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Uni lingo – what does it all mean?

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If you’re reading up on your dream university course, there’s a chance you’ve come across some new and unfamiliar terms. Like what’s a TAC? What does EAS stand for? Am I supposed to know what a CSP is?

We’re here to demystify some common terms you might see around when applying for uni, so you’re not left feeling lost and confused.

 

TAC

 

A TAC is a Tertiary Admissions Centre. These are the places you will most likely submit your university applications to at the end of the year. There’s one for each state and territory:

(If you’re wondering about Tasmania, they don’t have a TAC like other states – UTAS (the University of Tasmania) takes all applications directly).

 

ATAR

 

This one’s probably familiar. ATAR stands for Australian Tertiary Admission Rank. It’s a number between 0 and 99.95 that indicates your position compared to other students in your age group. So, for example, if you get an ATAR of 80, that means you were in the top 20% of students your age.

Your ATAR is most likely what you will use to gain entry to university – but don’t forget there are heaps of alternative pathways available as well.

We wrote a blog explaining everything you need to know about ATARs, so if you want to know more check it out.

 

EAS

 

EAS stands for Educational Access Scheme. These are entry pathways offered by TACs and universities to help people who have faced disadvantage or hardship during their education get into university.

There are lots of different kinds of disadvantage covered – financial hardship, disability and illness, family disruption, refugee status and socioeconomic status are all things that could be considered if you want to apply for an EAS.

If you’d like to find out whether or not you’re eligible to apply for an EAS, check your chosen TAC or university website.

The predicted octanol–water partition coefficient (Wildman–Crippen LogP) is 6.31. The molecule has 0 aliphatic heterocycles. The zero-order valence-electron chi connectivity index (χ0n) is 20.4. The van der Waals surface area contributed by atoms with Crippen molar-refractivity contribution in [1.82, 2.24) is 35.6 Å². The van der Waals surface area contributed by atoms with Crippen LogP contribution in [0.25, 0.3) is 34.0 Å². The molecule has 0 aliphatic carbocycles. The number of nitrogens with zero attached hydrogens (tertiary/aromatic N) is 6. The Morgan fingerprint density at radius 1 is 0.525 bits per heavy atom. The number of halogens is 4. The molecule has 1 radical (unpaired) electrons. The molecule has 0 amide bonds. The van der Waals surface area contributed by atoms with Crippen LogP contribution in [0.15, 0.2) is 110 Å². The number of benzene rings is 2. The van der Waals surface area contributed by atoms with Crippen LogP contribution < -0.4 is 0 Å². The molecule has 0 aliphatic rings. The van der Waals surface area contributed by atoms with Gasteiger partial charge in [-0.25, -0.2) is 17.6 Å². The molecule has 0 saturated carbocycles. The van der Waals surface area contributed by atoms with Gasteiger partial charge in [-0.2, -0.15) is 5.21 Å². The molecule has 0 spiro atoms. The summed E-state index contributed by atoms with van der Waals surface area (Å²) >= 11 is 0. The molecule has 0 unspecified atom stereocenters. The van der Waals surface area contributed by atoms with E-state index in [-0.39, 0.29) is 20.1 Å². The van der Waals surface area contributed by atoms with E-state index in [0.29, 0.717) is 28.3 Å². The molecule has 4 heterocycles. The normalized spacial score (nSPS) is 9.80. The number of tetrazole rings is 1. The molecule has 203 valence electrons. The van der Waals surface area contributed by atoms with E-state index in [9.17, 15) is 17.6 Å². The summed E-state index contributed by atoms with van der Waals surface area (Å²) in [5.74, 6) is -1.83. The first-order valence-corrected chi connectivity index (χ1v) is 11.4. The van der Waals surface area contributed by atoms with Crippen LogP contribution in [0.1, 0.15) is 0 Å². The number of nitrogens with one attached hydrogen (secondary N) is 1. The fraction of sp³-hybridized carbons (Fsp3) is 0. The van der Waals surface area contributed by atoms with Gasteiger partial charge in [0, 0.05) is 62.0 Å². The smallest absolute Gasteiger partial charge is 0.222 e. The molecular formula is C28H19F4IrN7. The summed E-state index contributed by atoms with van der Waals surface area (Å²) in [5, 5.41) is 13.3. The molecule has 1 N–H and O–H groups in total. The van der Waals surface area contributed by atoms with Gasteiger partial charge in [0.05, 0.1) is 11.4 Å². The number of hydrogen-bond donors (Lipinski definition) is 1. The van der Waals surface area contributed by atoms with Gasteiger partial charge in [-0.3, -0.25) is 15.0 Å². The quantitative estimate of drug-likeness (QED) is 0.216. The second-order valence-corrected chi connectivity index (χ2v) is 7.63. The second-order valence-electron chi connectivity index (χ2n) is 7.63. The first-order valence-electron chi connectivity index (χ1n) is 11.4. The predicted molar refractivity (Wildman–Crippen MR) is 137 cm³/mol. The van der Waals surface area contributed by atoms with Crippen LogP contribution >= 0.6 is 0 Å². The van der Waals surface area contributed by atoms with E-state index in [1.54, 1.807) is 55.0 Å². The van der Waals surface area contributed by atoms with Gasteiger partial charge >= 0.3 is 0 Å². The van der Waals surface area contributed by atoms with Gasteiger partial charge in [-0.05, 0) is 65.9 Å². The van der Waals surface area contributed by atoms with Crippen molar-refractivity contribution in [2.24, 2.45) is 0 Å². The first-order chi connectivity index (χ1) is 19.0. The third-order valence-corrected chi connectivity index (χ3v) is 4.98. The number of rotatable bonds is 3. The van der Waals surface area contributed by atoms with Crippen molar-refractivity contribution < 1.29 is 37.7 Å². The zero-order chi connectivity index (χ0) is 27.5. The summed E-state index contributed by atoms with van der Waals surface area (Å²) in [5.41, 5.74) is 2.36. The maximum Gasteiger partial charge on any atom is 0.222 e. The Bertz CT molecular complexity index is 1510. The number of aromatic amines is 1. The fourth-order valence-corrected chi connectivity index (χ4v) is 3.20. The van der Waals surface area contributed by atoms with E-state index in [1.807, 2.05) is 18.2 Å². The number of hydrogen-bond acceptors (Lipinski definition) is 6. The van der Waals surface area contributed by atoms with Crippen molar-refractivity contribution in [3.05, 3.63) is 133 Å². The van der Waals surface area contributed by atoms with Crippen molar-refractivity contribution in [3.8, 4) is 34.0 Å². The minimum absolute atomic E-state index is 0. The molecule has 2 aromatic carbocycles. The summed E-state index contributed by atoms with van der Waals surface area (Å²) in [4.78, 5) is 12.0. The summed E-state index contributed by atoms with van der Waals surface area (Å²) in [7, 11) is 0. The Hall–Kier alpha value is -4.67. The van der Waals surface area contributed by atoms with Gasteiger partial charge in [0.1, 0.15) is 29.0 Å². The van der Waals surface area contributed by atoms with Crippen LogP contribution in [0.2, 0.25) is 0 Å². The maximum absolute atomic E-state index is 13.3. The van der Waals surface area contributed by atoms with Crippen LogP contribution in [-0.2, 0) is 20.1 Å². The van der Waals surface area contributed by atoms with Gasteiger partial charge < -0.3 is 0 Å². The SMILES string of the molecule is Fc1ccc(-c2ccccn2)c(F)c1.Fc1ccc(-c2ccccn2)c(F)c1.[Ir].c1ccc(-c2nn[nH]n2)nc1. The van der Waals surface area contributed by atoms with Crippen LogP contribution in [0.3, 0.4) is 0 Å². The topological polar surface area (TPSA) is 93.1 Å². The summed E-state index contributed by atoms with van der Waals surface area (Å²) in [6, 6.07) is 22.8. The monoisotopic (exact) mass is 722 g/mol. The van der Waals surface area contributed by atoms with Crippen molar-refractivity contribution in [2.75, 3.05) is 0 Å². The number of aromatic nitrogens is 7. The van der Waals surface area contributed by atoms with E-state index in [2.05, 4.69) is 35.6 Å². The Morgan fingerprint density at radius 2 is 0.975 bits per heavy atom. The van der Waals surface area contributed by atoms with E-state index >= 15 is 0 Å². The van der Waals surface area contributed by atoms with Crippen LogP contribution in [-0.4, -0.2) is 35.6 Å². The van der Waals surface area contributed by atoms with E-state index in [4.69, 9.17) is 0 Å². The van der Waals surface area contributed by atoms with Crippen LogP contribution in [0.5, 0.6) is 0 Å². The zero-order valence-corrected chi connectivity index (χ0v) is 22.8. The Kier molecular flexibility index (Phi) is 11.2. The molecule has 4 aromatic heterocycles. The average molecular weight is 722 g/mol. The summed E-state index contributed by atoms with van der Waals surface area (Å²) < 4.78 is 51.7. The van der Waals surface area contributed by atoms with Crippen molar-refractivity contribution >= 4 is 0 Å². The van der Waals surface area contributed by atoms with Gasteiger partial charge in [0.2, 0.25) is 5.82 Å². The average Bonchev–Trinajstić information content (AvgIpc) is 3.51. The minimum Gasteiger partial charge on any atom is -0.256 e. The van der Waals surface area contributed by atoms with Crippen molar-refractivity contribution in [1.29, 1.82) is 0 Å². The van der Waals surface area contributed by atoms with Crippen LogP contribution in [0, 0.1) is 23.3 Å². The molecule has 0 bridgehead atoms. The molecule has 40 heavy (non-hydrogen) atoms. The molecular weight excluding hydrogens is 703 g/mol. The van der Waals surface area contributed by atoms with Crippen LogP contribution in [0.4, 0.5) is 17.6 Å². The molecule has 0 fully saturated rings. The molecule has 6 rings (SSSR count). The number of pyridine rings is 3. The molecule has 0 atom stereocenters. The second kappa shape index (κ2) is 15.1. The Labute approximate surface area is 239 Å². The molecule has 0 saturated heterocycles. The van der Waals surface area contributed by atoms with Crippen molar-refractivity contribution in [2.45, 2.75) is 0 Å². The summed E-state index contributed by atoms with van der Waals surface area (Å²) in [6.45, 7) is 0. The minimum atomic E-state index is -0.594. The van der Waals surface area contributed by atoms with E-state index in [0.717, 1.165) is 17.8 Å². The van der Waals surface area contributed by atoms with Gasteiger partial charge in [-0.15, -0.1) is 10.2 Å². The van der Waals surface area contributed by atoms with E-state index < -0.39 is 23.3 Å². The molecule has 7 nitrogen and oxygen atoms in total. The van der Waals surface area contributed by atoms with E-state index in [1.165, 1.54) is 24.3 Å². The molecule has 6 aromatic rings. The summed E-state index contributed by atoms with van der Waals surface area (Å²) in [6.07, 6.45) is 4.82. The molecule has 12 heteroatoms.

CSP

 

If you’re wondering how much your uni degree might cost you, this one’s relevant. A CSP is a Commonwealth Supported Place. These are places in university courses where the government subsidises (or pays for) some of your fee on your behalf.

If you’re an Australian citizen and applying for an undergraduate course at uni, you’ll most likely be offered a CSP. There are only some exceptions to this, such as high-demand courses like medicine and some postgraduate courses. Read more about CSPs here.

 

HECS-HELP

 

Related to CSPs, HECS-HELP is a loan you can get to cover the cost of your university studies. This means you don’t have to worry about paying for all your courses up-front.

When you are accepted into a university course, your uni will most likely provide you with a Request for Commonwealth support and HECS-HELP form, which you fill out to request that your fees for your course are deferred onto your HECS-HELP loan.

You can only borrow so much on your HELP loan, and this amount is combined over any course you take.

You can read more about HECS-HELP here. And if you’re interested in postgraduate study, you might also want to read about FEE-HELP.

 

O-Week

 

O-Week stands for Orientation Week. These are events held before the start of the university semester for new students, where you can familiarise yourself with the uni facilities, meet lecturers and fellow students, and ask any questions you might have.

Pretty much every uni in Australia holds an O-Week event, so make sure you get along to yours to make the most of your time studying.

 

USI

 

If you’re looking to apply for a uni or VET course, you’ll need to have a USI, or Unique Student Identifier. This is a number that will stay with you forever across any study you might do, even if you change courses or universities.

You’ll need to have a USI if you want to apply for any Commonwealth assistance (like a HECS-HELP loan), so it’s important to have one. It’s totally free to get one and you can apply online, so there’s no excuse.

Find out more about USIs and create one here.

 

Got any other terms you’re not sure about or just want to know more about your future options? Send us a message and we’ll get in touch.

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